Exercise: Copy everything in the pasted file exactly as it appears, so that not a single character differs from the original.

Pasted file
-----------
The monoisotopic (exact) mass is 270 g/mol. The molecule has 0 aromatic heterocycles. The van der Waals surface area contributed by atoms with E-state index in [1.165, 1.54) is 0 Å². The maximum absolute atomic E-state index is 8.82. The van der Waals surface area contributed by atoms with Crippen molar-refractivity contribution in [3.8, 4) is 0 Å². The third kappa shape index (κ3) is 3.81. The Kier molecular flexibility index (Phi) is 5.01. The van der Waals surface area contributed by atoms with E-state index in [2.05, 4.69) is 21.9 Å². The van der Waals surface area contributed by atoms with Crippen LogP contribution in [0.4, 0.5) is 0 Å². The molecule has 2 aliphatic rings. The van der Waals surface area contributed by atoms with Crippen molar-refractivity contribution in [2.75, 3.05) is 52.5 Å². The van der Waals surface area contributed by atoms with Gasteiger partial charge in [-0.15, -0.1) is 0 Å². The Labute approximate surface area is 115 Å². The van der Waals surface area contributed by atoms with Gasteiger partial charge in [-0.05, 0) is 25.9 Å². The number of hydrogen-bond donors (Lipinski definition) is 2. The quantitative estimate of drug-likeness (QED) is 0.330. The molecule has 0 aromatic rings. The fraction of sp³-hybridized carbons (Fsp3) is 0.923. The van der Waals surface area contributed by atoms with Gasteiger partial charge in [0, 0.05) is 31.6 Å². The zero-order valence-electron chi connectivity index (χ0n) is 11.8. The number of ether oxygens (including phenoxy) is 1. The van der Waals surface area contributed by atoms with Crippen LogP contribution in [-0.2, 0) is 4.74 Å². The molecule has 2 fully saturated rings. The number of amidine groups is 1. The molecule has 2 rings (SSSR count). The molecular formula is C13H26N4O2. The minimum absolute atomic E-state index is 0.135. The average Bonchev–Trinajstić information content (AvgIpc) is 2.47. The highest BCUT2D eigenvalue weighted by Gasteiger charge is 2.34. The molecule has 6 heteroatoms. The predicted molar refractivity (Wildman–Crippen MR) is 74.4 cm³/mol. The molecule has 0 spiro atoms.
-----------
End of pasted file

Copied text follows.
The monoisotopic (exact) mass is 270 g/mol. The molecule has 0 aromatic heterocycles. The van der Waals surface area contributed by atoms with E-state index in [1.165, 1.54) is 0 Å². The maximum absolute atomic E-state index is 8.82. The van der Waals surface area contributed by atoms with Crippen molar-refractivity contribution in [3.8, 4) is 0 Å². The third kappa shape index (κ3) is 3.81. The Kier molecular flexibility index (Phi) is 5.01. The van der Waals surface area contributed by atoms with E-state index in [2.05, 4.69) is 21.9 Å². The van der Waals surface area contributed by atoms with Crippen LogP contribution in [0.4, 0.5) is 0 Å². The molecule has 2 aliphatic rings. The van der Waals surface area contributed by atoms with Crippen molar-refractivity contribution in [2.75, 3.05) is 52.5 Å². The van der Waals surface area contributed by atoms with Gasteiger partial charge in [-0.15, -0.1) is 0 Å². The Labute approximate surface area is 115 Å². The van der Waals surface area contributed by atoms with Gasteiger partial charge in [-0.05, 0) is 25.9 Å². The number of hydrogen-bond donors (Lipinski definition) is 2. The quantitative estimate of drug-likeness (QED) is 0.330. The molecule has 0 aromatic rings. The fraction of sp³-hybridized carbons (Fsp3) is 0.923. The van der Waals surface area contributed by atoms with Gasteiger partial charge in [0, 0.05) is 31.6 Å². The zero-order valence-electron chi connectivity index (χ0n) is 11.8. The number of ether oxygens (including phenoxy) is 1. The van der Waals surface area contributed by atoms with Crippen LogP contribution in [-0.2, 0) is 4.74 Å². The molecule has 2 fully saturated rings. The number of amidine groups is 1. The molecule has 2 rings (SSSR count). The molecular formula is C13H26N4O2. The minimum absolute atomic E-state index is 0.135. The average Bonchev–Trinajstić information content (AvgIpc) is 2.47. The highest BCUT2D eigenvalue weighted by Gasteiger charge is 2.34. The molecule has 6 heteroatoms. The predicted molar refractivity (Wildman–Crippen MR) is 74.4 cm³/mol. The molecule has 0 spiro atoms.